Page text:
By Anthony Paletta
“Throughout his life FDR used ‘Algonac’, the name of the Delano estate, as a code word signalling ‘okay’,” writes US history professor Frank Costigliola in his book Roosevelt’s Lost Alliances.
The Algonac he refers to is the birthplace and childhood home of Franklin D Roosevelt’s mother, Sara Delano, to which the former US president was a frequent visitor. Overlooking the Hudson River close to Newburgh in New York state, the 9,000 sq ft mansion that replaced that home is on the market for the first time in more than 60 years, priced at $2.9mn.
“It was a really magical home. Growing up in such a beautiful building made me fall in love with architecture, and because of our home, I became an architect," says Sandy Littman, who, like Sara Delano, spent her childhood there. Littman’s late parents bought the house in the late 1950s.
Roosevelt’s uncle, Warren Delano III, began construction of the current six-bedroom home after his father’s original mansion was destroyed by fire in 1916. The design is by architects Delano (a distant cousin of FDR) & Aldrich, whose work includes the main house at Kykuit, the Rockefeller family estate, as well as numerous buildings around New York City and at Yale University.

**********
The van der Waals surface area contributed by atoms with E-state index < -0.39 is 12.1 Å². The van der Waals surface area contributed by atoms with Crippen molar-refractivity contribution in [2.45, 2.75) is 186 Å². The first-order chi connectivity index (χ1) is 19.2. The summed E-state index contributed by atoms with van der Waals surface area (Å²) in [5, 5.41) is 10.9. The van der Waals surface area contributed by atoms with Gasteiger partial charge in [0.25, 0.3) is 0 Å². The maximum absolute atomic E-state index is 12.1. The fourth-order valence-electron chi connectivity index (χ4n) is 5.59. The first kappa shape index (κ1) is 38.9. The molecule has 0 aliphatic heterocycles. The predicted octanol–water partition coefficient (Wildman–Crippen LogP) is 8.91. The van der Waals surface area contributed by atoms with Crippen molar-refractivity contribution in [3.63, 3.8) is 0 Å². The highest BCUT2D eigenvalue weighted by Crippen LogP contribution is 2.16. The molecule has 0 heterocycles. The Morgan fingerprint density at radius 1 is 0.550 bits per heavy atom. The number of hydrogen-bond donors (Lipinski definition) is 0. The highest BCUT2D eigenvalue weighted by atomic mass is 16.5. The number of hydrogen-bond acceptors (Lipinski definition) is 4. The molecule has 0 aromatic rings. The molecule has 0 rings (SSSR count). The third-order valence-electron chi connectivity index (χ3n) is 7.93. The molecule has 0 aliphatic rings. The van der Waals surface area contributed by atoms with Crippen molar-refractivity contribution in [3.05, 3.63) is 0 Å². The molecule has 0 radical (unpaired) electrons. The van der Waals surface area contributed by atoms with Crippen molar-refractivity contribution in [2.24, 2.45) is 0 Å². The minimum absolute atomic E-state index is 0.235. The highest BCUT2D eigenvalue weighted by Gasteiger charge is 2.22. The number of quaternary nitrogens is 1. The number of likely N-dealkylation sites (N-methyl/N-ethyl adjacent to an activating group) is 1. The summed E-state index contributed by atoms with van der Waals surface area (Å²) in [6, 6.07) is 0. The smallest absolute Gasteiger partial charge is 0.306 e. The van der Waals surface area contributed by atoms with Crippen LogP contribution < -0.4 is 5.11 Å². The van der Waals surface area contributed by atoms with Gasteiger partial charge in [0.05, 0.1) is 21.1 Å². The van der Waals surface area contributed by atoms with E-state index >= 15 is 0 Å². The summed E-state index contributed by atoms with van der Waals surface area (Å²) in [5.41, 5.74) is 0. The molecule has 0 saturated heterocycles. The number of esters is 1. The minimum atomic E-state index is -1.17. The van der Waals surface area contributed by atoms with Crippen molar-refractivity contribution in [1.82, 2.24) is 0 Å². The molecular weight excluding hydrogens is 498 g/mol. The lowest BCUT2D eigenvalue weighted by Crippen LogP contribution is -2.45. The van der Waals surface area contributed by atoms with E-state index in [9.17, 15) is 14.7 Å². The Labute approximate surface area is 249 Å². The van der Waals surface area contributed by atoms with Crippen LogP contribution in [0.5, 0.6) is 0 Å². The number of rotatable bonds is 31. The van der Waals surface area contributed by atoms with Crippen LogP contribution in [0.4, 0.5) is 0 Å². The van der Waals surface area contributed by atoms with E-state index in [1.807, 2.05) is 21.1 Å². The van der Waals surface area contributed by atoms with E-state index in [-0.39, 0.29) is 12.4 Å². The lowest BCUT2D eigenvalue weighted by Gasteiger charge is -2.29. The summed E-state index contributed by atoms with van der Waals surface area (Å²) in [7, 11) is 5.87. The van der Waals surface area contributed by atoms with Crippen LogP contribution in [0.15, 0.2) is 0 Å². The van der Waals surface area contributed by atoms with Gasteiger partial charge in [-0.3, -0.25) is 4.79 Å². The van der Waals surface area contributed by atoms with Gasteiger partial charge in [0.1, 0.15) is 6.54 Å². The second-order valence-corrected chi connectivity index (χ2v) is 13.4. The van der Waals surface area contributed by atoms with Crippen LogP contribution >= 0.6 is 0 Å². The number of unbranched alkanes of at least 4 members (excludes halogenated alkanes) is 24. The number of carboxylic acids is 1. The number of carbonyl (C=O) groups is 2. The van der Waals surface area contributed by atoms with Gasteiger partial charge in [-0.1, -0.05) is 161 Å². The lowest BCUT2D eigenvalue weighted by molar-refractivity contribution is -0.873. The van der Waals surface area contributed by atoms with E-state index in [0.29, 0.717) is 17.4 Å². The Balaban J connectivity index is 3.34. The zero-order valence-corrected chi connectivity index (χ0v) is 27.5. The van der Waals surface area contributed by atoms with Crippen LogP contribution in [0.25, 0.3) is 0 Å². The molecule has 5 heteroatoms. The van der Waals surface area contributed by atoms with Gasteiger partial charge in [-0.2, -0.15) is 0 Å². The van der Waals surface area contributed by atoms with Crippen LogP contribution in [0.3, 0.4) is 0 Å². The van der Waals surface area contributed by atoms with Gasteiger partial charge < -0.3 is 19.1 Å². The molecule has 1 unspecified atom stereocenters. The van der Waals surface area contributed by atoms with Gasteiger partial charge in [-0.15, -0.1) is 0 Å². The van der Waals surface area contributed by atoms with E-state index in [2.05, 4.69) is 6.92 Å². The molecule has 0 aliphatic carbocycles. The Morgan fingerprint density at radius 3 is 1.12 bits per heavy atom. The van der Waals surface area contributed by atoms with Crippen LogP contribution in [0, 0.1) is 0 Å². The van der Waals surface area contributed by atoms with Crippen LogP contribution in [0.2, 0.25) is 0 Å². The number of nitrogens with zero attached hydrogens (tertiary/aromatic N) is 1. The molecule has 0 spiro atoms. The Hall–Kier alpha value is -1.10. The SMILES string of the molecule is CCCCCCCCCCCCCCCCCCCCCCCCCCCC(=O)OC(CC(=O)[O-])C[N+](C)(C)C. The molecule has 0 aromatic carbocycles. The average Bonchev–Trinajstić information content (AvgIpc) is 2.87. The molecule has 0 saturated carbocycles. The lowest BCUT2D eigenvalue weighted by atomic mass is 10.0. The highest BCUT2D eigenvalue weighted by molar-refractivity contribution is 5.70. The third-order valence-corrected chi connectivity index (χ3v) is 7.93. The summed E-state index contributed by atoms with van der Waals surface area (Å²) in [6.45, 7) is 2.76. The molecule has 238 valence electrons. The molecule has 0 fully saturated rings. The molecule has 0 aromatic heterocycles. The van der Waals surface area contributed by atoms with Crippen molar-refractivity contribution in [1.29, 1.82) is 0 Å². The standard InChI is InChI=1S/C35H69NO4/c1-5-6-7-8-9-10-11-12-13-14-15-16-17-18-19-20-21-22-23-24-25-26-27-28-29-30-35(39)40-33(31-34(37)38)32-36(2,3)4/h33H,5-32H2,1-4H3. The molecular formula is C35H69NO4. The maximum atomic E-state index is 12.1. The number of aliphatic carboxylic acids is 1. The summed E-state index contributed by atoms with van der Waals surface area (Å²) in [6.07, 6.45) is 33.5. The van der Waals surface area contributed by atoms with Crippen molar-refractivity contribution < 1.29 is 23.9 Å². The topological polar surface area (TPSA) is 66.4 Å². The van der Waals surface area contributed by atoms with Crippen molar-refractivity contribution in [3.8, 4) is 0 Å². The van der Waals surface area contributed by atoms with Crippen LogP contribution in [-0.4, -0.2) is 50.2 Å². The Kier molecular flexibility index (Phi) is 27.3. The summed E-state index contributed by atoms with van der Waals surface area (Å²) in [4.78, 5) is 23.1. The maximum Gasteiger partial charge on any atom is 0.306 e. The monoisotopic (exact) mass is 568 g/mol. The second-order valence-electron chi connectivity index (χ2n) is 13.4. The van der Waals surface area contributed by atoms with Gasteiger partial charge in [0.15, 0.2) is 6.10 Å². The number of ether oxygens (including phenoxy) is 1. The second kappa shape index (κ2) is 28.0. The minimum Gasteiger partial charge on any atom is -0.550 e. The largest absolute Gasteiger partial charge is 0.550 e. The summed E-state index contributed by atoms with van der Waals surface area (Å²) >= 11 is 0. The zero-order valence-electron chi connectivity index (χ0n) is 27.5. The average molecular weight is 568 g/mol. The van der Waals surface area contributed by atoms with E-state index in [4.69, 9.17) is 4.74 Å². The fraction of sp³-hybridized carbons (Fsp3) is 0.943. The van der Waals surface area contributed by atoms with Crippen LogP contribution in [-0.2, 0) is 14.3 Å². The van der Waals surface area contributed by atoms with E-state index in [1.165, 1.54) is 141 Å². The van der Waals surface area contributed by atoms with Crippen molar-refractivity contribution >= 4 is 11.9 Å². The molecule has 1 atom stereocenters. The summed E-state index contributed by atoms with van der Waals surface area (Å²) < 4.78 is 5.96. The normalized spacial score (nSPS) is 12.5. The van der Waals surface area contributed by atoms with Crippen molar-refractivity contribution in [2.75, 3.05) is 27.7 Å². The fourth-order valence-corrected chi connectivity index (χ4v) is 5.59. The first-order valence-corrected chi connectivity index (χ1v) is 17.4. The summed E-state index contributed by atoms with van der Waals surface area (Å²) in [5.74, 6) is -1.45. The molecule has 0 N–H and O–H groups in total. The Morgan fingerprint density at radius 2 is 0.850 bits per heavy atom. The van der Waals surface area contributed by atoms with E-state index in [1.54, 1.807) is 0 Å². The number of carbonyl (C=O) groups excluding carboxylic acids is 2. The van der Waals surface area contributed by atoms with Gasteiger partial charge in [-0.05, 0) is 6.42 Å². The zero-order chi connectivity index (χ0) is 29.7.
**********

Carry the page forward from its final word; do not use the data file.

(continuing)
Many of the 1916 features remain, says Littman, including moulding, woodwork and plasterwork (featuring classical imagery in the dining room). Ceilings are high: 11ft on the ground floor and 9.5ft on the first.
She also recalls reminders of the home’s past turning up unexpectedly, such as a gold cupcake tray inscribed to the Delanos, at the base of a ginkgo tree in the yard. They would also arrive in human form: “When we were young, various Delanos used to ring our doorbell,” she says. “They would say, ‘Can we have a peek at our family house?’ and Mom always showed them the house.”
For Littman, the 43ft-long library lined with walnut shelving is a showpiece of design, which served as the social centre of the home. “The library is really the most remarkable room in the house,” she says. “It’s the room where we would spend a lot of our time as a family.”
One room did require modernisation, however. “We moved into this huge house but it had a tiny kitchen; the kitchen was the former butler’s pantry,” she says. Why is unclear, but suggestions include the demolition of a wing containing the main kitchen by an owner who had the house briefly in the 1950s. “In the 1990s Mom took a major leap and built a huge kitchen to almost the exact footprint of the kitchen demolished in the 1950s.”
Littman believes that the house’s lift, which she says dates from the 1920s and remains in good condition, was installed with FDR, by then a wheelchair user after contracting polio at the age of 39, in mind.
River views are expansive from much of the house, as well as its formal gardens and gazebo. The tree under which Franklin, Eleanor, Sara and the rest of the clan were photographed still stands.
“We never tired of the river view,” says Litmann. “We spent every summer night of our childhood on the porch admiring the Hudson.” More than okay.
Photography: Berkshire Hathaway Home Services